The film opens with a shot framed just above a small island off Corsica. It looks like a giant green hill stuck smack dab into an endless blue sea. An almost eerily organic image, except the island has one major road going straight down the middle, another one off to the right-hand side. A car drives down the road in the center, and then there is a major explosion.
Cut to Paris, France. We follow a beautiful female tour guide in the Louvre. The onscreen action intimates she's received upsetting news of a loved one, and then she is off to this island, one we seem to encounter from her travels and her perspective, but this is actually untrue. We experience the filmmaker's closely controlled idea of her perspective, an exteriorized view of emotional impressions and visions, and this is the duality that is the greatest sense the film has left me with. (For better and for worse.) It seems that this protagonist of ours is not just journeying, but also returning, as we later see her reunited with island people who know her. I came across a clear sense of both being foreign and familiar, and the uncanniness of this position.
There is a major aural component to Nuit Bleue, a film which illustrates romance, mourning, familial identity and nationalist politics by way of clear yet elusive visuals and a restless, complicated soundtrack. The film is both agricultural and post industrial, like "the plant of a factory" it is supported by metal; an industrialized score completes the core structure and sonic layering; in explosive moments actual songs come out of its pipe-- their range covers the following: ethnic dirges, an erotic video set to a sexy dancey pop song and the retro romance of Serge Gainsbourg (a la his Anna Karina duet- Ne Dis Rien, "Don't Say a Word"...)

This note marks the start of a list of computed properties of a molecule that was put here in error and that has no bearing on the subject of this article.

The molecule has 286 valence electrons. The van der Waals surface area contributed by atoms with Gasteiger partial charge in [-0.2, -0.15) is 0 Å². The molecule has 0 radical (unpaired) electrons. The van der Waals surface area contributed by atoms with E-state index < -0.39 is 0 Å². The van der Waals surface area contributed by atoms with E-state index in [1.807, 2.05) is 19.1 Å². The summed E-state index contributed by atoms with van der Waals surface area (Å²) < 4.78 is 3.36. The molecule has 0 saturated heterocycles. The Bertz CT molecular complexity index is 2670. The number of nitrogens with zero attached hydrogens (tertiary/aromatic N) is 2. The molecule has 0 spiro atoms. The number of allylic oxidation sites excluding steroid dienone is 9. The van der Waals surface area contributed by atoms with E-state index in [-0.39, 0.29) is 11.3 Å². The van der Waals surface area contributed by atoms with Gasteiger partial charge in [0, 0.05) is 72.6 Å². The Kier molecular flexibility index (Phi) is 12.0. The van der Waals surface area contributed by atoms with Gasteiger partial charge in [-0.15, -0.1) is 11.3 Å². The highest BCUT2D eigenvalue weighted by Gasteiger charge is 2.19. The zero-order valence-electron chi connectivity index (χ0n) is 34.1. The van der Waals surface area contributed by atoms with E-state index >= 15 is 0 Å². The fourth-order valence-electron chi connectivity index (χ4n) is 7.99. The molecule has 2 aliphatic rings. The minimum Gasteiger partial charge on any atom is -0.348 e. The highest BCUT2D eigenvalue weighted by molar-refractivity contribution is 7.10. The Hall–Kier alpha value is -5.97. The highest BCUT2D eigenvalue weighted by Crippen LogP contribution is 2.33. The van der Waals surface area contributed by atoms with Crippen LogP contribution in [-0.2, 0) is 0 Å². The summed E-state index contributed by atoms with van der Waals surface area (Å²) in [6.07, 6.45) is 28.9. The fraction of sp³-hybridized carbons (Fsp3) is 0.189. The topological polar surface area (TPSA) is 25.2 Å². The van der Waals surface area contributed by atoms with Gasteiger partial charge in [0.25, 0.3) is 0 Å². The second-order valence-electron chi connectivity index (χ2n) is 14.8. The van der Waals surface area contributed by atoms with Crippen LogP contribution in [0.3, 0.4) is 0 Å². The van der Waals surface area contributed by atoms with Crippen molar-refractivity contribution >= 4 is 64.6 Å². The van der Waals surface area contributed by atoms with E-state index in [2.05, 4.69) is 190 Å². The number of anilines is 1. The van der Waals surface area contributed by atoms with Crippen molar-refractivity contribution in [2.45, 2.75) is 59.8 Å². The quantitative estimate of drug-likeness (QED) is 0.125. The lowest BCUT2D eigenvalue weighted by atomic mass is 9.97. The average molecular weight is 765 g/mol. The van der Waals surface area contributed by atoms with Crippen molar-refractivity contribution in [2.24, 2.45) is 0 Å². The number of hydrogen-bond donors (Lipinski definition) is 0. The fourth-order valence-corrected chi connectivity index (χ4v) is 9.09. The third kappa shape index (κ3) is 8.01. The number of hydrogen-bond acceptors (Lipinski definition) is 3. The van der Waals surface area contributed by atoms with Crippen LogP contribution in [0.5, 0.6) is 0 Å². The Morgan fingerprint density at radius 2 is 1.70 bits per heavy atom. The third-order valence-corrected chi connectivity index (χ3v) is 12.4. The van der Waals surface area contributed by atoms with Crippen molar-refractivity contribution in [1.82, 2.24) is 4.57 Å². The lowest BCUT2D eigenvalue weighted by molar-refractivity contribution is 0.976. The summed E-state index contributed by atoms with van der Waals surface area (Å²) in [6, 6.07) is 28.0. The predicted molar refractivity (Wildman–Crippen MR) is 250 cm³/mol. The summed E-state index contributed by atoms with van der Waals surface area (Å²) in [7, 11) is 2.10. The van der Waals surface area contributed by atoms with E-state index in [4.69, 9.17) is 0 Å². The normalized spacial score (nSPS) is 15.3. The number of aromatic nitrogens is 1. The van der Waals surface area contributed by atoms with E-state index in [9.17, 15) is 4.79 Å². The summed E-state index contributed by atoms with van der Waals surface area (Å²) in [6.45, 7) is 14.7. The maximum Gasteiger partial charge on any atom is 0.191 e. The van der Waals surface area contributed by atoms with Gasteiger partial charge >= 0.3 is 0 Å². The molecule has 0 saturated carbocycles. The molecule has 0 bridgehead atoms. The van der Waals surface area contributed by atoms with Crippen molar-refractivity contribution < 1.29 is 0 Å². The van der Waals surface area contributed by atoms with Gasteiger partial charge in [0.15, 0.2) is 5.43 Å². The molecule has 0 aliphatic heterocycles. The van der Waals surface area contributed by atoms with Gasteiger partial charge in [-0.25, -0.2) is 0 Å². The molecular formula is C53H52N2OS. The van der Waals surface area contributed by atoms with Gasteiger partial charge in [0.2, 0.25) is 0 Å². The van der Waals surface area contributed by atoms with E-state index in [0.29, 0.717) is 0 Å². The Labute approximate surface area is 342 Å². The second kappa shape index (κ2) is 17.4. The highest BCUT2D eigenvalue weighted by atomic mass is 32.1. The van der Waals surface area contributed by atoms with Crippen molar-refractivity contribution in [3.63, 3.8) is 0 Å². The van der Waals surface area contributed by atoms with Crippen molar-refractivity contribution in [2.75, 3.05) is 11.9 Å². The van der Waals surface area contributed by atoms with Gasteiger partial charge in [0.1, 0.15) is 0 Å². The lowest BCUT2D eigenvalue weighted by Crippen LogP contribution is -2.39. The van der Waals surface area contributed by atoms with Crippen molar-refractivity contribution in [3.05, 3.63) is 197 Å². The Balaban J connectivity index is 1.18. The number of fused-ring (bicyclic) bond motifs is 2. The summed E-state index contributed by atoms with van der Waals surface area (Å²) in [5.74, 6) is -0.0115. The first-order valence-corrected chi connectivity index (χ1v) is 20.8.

This experience of SENSE, a major part of what it is to sit and watch and hear Nuit Bleue, is unique in its distraction as both the strength and weakness of Leccia's film. It can account for the most singularly experienced moments; political or cereberally aesthetic in idea, yet physically emotional in their reception. There is a sequence in the film, almost romantic in its visual economy and silent poetry, where our female protagonist is traveling, on a ship, out to the island. The sequence is made up of carefully framed shots of the sea and its waves, a painstaking color palette that showcases every type of blue in the water and any bit of orange and yellow in the woman's hair as it's lit by the sun off the sea. Shortly after these scenes, another wordless sequence follows her as she explores onland, slow and ethereal, her progress is suddenly impeded by a bomb exploding. The force of it's fire suddenly thrusting her down off a hill, returning closer to the water. This is the film at its best.
At its worst, a single frame or a single sequence goes for the overlay of images or ideas with the painstakingly planned approach of Late Career Godard, but without the rich well of cinema history that Godard is able to draw from.
There are moments of intense material beauty; stemming from elegantly controlled images and a soundscape to accompany it. Our gaze is most often focused on images of faces, the sea and the natural terrain of the Island. There is little to no dialogue spoken by or between the characters. There are moments that allude to a direct history between these characters, but they are bookended by moments of these characters observing or being caught off guard by (a la the handful of missile/bombed explosions we witness) other narratives-- those of soccer games watched on old computers, classical Italian b+ w romantic films on the t.v., and by footage of the silhouette of a sexy female, in what is likely online porn. These disruptions of plot are stories that split off before they follow any straight line, broken branches that will never continue to grow, yet still hanging on the tree. The way they zigzag through the film is not unlike the way the cliffs and shrubs create the uneven terrain of the island, nor unlike the undulations in the sea that surrounds it. Tensions abound and this is the physical, emotional and wordless story of this island, one held in awkward limbo between pre modern tradition and contemporary revolt. The charged nature of the songs complement our sense of the film much like how all of the missiles drive our view, and the characters, off of the land and into the water.